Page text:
Dispatch

Stranded at the Headwaters of Europe’s Migrant Crisis

Before risking deadly deserts and a perilous Mediterranean crossing, the first steps of a desperate attempt at a new life cross Sudan.

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Haben dreams of Europe, but he’s witnessed the nightmare of the journey to get there. He has been through what his compatriots fleeing Eritrea dread most: After crossing the border from Eritrea to Sudan in a five-day-trek in January this year, Haben (whose name has been changed) was kidnapped by smugglers and held captive for a month. “The samsara took me to the desert and beat me to tears,” he said, using the local Arabic term for smuggler.

After his family paid $600 in ransom, raised through donations from their local church and relatives abroad, Haben was set free. He then paid another smuggler to be taken to Khartoum. But despite this ordeal and the growing cost to his family, he wouldn’t hesitate to put his life into the hands of yet another samsara.

“I don’t know how, but it’s my dream to reach Europe,” Haben said, shifting restlessly in a plastic chair in a small, poorly lit restaurant in Jerif. The area is home to many of the tens of thousands of Eritrean and Ethiopian migrants living in Khartoum. Haben has yet to secure a job to fund the expensive journey. It’s a problem shared by many of his new friends. They sit with him idly at the restaurant as Eritrean music blasts from the speakers. Still, for these men, reaching Europe is a goal of a lifetime.

Sudan is a major transit country for migrants and refugees from the Horn of Africa en route to Europe. According to interviews with officials from the U.N. Refugee Agency (UNHCR), approximately 1,500 new asylum seekers, mostly from Eritrea, register every month at refugee camps in eastern Sudan. The government estimates that actual arrivals, including those who cross the border undetected by authorities, could be three times as high — a calculation corroborated by interviews with officials from the International Organization for Migration (IOM). The majority of asylum seekers and migrants move on to urban centers like Khartoum to work, until they earn enough to be taken to Libya and, eventually, Europe.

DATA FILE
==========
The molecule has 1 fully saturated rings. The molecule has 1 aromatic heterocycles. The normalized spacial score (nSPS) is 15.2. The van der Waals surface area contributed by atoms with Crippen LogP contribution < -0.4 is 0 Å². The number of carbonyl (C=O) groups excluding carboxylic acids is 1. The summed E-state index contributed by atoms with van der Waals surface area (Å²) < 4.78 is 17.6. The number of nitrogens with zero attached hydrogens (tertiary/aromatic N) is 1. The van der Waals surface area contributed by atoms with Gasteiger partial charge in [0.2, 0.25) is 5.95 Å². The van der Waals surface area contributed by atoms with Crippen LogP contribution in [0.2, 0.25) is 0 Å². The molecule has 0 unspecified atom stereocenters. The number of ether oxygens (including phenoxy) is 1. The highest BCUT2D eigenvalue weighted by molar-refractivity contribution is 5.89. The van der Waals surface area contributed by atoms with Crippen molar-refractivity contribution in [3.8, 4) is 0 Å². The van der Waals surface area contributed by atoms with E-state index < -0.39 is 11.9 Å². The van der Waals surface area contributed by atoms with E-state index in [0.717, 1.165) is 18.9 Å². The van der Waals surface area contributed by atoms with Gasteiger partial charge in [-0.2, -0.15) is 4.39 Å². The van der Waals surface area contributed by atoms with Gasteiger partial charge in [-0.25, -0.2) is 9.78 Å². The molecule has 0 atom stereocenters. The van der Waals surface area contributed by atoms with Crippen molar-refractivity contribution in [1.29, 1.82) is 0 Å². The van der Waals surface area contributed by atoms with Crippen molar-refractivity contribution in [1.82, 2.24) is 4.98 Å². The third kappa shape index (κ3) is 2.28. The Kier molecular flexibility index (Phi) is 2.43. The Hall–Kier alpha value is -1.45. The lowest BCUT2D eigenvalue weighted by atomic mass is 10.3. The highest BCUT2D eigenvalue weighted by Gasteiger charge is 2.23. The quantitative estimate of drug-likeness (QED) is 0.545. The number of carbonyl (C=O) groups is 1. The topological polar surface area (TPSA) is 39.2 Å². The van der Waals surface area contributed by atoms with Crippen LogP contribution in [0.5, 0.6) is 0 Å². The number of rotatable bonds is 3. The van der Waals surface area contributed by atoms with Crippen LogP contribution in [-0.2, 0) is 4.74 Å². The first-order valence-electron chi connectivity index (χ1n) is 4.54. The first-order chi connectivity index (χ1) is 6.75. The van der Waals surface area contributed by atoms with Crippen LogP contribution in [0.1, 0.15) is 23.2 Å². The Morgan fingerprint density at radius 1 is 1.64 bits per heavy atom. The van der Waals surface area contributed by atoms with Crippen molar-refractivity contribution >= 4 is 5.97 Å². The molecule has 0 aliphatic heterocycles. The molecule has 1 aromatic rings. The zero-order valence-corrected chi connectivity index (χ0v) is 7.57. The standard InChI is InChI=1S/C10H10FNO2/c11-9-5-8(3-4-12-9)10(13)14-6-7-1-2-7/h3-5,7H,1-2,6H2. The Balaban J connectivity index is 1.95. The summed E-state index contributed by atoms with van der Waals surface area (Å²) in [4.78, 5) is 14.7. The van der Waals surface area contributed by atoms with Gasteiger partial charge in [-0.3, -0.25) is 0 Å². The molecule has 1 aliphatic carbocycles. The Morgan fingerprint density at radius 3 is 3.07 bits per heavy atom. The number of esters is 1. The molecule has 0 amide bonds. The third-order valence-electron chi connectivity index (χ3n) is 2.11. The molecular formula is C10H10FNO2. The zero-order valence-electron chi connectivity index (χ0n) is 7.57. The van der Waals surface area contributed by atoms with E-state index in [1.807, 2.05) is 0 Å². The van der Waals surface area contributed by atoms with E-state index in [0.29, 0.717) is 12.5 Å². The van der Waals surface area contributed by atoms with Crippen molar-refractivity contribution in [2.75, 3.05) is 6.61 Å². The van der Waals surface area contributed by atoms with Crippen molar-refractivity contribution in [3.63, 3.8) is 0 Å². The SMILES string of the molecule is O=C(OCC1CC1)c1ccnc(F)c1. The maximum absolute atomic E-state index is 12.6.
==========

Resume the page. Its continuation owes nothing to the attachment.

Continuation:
The route is extremely dangerous, with migrants risking abduction, abuse, extortion, and being abandoned in the scorching heat of the desert with no food or water.

European leaders have pressed for more action to curb irregular migration following a record number of deaths in the Mediterranean since the beginning of 2015. With the incessant tide of migrants washing up at European shores, IOM predicts total arrivals this year to at least match, if not exceed, the 2014 figure of 283,532. In response, the EU recently adopted a 10-point plan that aims at fighting smuggling networks in Libya and neighboring transit countries like Sudan.

But unraveling Sudan’s long lasting and underground smuggling network is likely to prove difficult. “There are connecting points set up from Eritrea all the way to Tripoli,” a man nicknamed Hassan Adaroub, who claims to be involved in the smuggling business in eastern Sudan, said in an interview in Khartoum. “The smugglers use their social connections within tribes, and they have connections at the governor and minister level,” he added quietly, pausing the conversation whenever a stranger passed our table.